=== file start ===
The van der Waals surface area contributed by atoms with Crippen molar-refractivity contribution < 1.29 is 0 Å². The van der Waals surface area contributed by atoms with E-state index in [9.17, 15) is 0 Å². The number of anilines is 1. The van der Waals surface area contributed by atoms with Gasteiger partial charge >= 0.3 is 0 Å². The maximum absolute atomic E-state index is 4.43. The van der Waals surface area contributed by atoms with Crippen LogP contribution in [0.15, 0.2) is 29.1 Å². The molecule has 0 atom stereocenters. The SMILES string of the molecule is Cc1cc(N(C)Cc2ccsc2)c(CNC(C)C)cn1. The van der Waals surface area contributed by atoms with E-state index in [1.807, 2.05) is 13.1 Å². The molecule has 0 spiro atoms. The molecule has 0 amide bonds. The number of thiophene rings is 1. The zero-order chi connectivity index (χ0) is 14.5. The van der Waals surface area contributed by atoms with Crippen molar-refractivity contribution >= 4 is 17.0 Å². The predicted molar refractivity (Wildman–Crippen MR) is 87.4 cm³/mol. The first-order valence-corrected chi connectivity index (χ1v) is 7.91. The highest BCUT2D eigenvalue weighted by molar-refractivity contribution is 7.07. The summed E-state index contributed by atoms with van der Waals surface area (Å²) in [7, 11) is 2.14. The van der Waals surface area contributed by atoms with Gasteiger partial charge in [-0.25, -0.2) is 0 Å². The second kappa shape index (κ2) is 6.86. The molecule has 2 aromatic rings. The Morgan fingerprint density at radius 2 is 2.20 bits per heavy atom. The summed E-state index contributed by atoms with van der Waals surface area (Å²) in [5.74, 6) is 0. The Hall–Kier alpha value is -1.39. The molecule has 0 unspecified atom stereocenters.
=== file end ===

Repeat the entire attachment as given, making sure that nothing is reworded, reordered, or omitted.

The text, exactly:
The van der Waals surface area contributed by atoms with Crippen molar-refractivity contribution < 1.29 is 0 Å². The van der Waals surface area contributed by atoms with E-state index in [9.17, 15) is 0 Å². The number of anilines is 1. The van der Waals surface area contributed by atoms with Gasteiger partial charge >= 0.3 is 0 Å². The maximum absolute atomic E-state index is 4.43. The van der Waals surface area contributed by atoms with Crippen LogP contribution in [0.15, 0.2) is 29.1 Å². The molecule has 0 atom stereocenters. The SMILES string of the molecule is Cc1cc(N(C)Cc2ccsc2)c(CNC(C)C)cn1. The van der Waals surface area contributed by atoms with E-state index in [1.807, 2.05) is 13.1 Å². The molecule has 0 spiro atoms. The molecule has 0 amide bonds. The number of thiophene rings is 1. The zero-order chi connectivity index (χ0) is 14.5. The van der Waals surface area contributed by atoms with Crippen molar-refractivity contribution >= 4 is 17.0 Å². The predicted molar refractivity (Wildman–Crippen MR) is 87.4 cm³/mol. The first-order valence-corrected chi connectivity index (χ1v) is 7.91. The highest BCUT2D eigenvalue weighted by molar-refractivity contribution is 7.07. The summed E-state index contributed by atoms with van der Waals surface area (Å²) in [7, 11) is 2.14. The van der Waals surface area contributed by atoms with Gasteiger partial charge in [-0.25, -0.2) is 0 Å². The second kappa shape index (κ2) is 6.86. The molecule has 2 aromatic rings. The Morgan fingerprint density at radius 2 is 2.20 bits per heavy atom. The summed E-state index contributed by atoms with van der Waals surface area (Å²) in [5.74, 6) is 0. The Hall–Kier alpha value is -1.39. The molecule has 0 unspecified atom stereocenters.